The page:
Rights on the Ground Voices from the Field

Report | A dissident history of a city

Introduction

“De Lesseps statue has fallen twice: the first of which was during the nationalization wave in 1956, and the second is in 2020. Its remnant is a witness of a nationalist populist struggle that has fought tooth and nail to bring it down, forcing the colonial power… This Historic m oment is what we have been working for”. (Aly Ragab, a Port Saidi) 

A discussion has been ongoing lately around de Lesseps In relation to Port Said’s nationalist movement. De Lesseps is the engineer that has been directly associated and connected to the Suez Canal project since its initiation. He was commemorated through building his statue and placing it in the northern entry point to Port Said. The timing of bringing back the statue coincided with a global movement against statues that represent various exploitative faces to the people. Examples of this were seen in the United States after George Floyd was murdered brutally by the police. The movement started and expanded into cities and countries around Europe, India and South Africa. Another global movement against colonization was witnessed in Cherouzberry city in Britain as people burnt down the status of East India Company, which was a major tool of colonialism and has led to a variety of crimes against humanity during colonial waves in the early twentieth century.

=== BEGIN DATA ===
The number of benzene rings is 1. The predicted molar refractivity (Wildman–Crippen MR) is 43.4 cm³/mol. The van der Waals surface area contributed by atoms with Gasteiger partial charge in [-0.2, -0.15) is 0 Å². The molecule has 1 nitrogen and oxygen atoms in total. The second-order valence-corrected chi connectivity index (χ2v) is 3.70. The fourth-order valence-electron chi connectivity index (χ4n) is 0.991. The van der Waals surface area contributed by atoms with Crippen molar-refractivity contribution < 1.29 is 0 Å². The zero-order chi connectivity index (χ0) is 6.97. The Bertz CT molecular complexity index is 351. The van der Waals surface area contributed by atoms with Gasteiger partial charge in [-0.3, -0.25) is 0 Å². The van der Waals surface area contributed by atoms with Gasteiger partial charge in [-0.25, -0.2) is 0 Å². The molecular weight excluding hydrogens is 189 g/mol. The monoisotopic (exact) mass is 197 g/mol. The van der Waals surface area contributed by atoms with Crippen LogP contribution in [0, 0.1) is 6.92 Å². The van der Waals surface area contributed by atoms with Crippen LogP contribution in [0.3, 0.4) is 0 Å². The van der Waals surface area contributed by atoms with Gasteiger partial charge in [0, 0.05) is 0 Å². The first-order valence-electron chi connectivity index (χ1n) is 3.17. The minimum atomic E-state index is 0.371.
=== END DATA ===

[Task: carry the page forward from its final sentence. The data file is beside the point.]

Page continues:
Recently, there were discussions on social media over the attempt to return of De Lesseps’ statue to Port Said while its inhabitants were asleep. Although there have been various attempts and governmental-related discussions since the 2000s to bring back the statue, none have been accepted with any reaction other than pure rage from the Port Saidis. However, this time, the story of bringing back the statue was different. This is because never before have the Port Saidis been confronted with the statue being brought back. It was all premised purely on hearsay and discussions. This time, De Lesseps was brought back without any consultations with the public. It was rather suddenly returned to its pedestal. Port Saidis woke up to a heightened uproar. This paper discusses the various narratives around this contentious historical figure who is producing polarizing reactions across Port Said and Egypt at large. I start by introducing De Lesseps according to nationalist discourses. I, then, move into presenting various snippets of movements: calling back for, or utterly rejecting de Lesseps return, while delving into their narratives and framings. Finally, I conclude by raising questions around historical narratives that are contested and in flux, and continue to shape, and be shaped, by the present.

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